CFP Special Issue: Intersectional Epistemologies: The Ethics and Politics of Epistemic Practices [Due 5/15/22]

CFP Special Issue: Intersectional Epistemologies: The Ethics and Politics of Epistemic Practices [Due 5/15/22]

Intersectional Epistemologies:

The Ethics and Politics of Epistemic Practice

Guest Editors: Gaile Pohlhaus, Jr. and Jeanine Weekes Schroer

Recent work in feminist and critical epistemologies has expanded considerably.  While feminists continue to struggle to make our work more self-reflexive, new resources have been developed that call feminist attention to the importance of self-reflexivity and intersectionality in our epistemic practices.  For example, the concepts of epistemic oppression, epistemic exploitation, and epistemic resistance, while drawing on earlier theorizations like Gayatri Spivak’s “epistemic violence,” are revitalizing important questions and conversations among feminists.  At the same time, recently there has been more attention outside of feminist circles to the ethical and political aspects of knowing (particularly in relation to the concept of epistemic injustice, but also in relation to epistemic virtue and vice).

This special issue seeks to analyze and further feminist epistemological work in ways that are explicitly informed by intersectional analyses. The term “intersectionality” itself is an outgrowth of Black feminist epistemology and political-epistemic practice.  Kimberlé Crenshaw’s intervention in coining this term was precisely a way of epistemically resisting the ignoring or “unknowing” of Black women and Black women’s oppression made possible by single axis approaches embedded within the U.S. judicial system and taken by particular social justice movements.  Moreover, naming intersectionality was a way of identifying an approach to the world with a long history of use by Black feminist knowers.  Consequently, this identification both resisted the unknowing of Black women’s oppression and acknowledged Black women as epistemic subjects. Within this context, single axis approaches can be understood as a tool of epistemic oppression.  And yet despite this history, a good deal of feminist epistemology continues to take a single axis approach.  What do epistemologies look like when they are informed by the ways multiple axes of dominance and oppression press upon and differentially enable knowers?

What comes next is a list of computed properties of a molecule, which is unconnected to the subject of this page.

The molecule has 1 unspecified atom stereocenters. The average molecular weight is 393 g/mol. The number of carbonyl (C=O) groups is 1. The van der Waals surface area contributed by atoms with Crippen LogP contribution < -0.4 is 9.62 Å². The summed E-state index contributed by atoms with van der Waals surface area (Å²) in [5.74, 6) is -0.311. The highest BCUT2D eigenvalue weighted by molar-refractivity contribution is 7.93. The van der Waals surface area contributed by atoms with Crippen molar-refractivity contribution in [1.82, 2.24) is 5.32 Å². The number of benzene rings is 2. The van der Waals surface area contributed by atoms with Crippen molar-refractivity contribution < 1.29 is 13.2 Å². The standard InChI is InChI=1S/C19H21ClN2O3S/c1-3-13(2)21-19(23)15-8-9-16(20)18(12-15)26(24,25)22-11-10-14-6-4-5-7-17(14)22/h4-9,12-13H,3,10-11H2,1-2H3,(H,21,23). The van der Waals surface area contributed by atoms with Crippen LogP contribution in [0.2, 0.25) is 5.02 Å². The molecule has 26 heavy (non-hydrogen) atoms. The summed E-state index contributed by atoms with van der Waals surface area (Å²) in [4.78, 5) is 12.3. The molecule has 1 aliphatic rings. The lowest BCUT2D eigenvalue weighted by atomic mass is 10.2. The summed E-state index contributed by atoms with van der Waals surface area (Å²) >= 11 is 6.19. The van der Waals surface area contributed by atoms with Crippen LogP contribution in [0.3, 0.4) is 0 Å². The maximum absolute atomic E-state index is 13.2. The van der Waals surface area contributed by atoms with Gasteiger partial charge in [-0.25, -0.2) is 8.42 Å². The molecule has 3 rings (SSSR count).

An intersectional feminist approach, we contend, would (among other things) examine a broad range of epistemic practices and not limit itself to knowing and knowledge production.  This is already evident in the work on “epistemologies of ignorance.”  However, recent work has also expanded to include additional epistemic practices that are crucial to feminist liberatory projects.  While analyses of knowing and unknowing are still important, so too are analyses of such things as epistemic agency, epistemic institutions (and their upkeep), recognizing relevance (and irrelevance), understanding, acknowledging, paying attention, and “paying no mind to.”  How might feminist work that is truly intersectional broaden our understanding of these and other epistemic activities?  What is the relationship between these broader concerns and traditional epistemological focus on knowledge, truth, and justification?


Possible topics for this special issue might include:

  • The mechanics of standpoint, epistemic oppression, and/or epistemic resistance when knowers are situated within multiple oppressed communities, or when knowers are simultaneously oppressor and oppressed
  • Epistemic communities and epistemic companions
  • Epistemic resources and epistemic contexts, what happens when epistemic resources travel across contexts and are used by different epistemic communities? What makes an epistemic tool helpful in some contexts but harmful in others?
  • Competing epistemic values (e.g. truth, aptness, relevance, but also justice, attentiveness, and repair/reparation)
  • Maintaining and nurturing the liberatory potential of epistemic resources
  • Self-reflexive epistemologies
  • Queer and crip epistemologies
  • Decolonial epistemologies
  • Carceral and de-carceral epistemologies
  • Epistemic activism and resistance
  • Epistemic strategies and languages emerging from social movements (e.g. the Karen meme, mansplaining, no platforming etc.)
  • Erotic knowledge, embodied understanding
  • Feminist epistemologies’ engagement with social epistemologies (and vice versa)
  • Incommensurate epistemic spaces and/or communities
  • Aspirational vs. Practical epistemologies
  • Epistemic agency and epistemic autonomy
  • The centrality of epistemology to ethics and political philosophy (and vice versa)
  • Epistemic injustice vs. epistemic oppression
  • Epistemic institutions and the structure of epistemic space
  • Epistemic trust and epistemic coalition within historical contexts of systemic injustice
  • Epistemic exploitation, epistemic appropriation, and/or epistemic imperialism

Submission deadline: May 15, 2022

Manuscripts intended for review as articles should be 7,000 to 10,000 words, excluding notes and bibliography, prepared for anonymous review, and accompanied by an abstract of no more than 200 words. In addition to articles, we invite submissions for our Musings section. These should not exceed 4,000 words, excluding notes and bibliography. All submissions will be subject to external review. For more details please see Hypatia’submission guidelines.

Please submit your manuscript to: When you submit, make sure to select “Intersectional Epistemologies” as your manuscript type, and also send an email to the guest editors indicating the title of the paper you have submitted: Gaile Pohlhaus, Jr. (, Jeanine Weekes Schroer (, and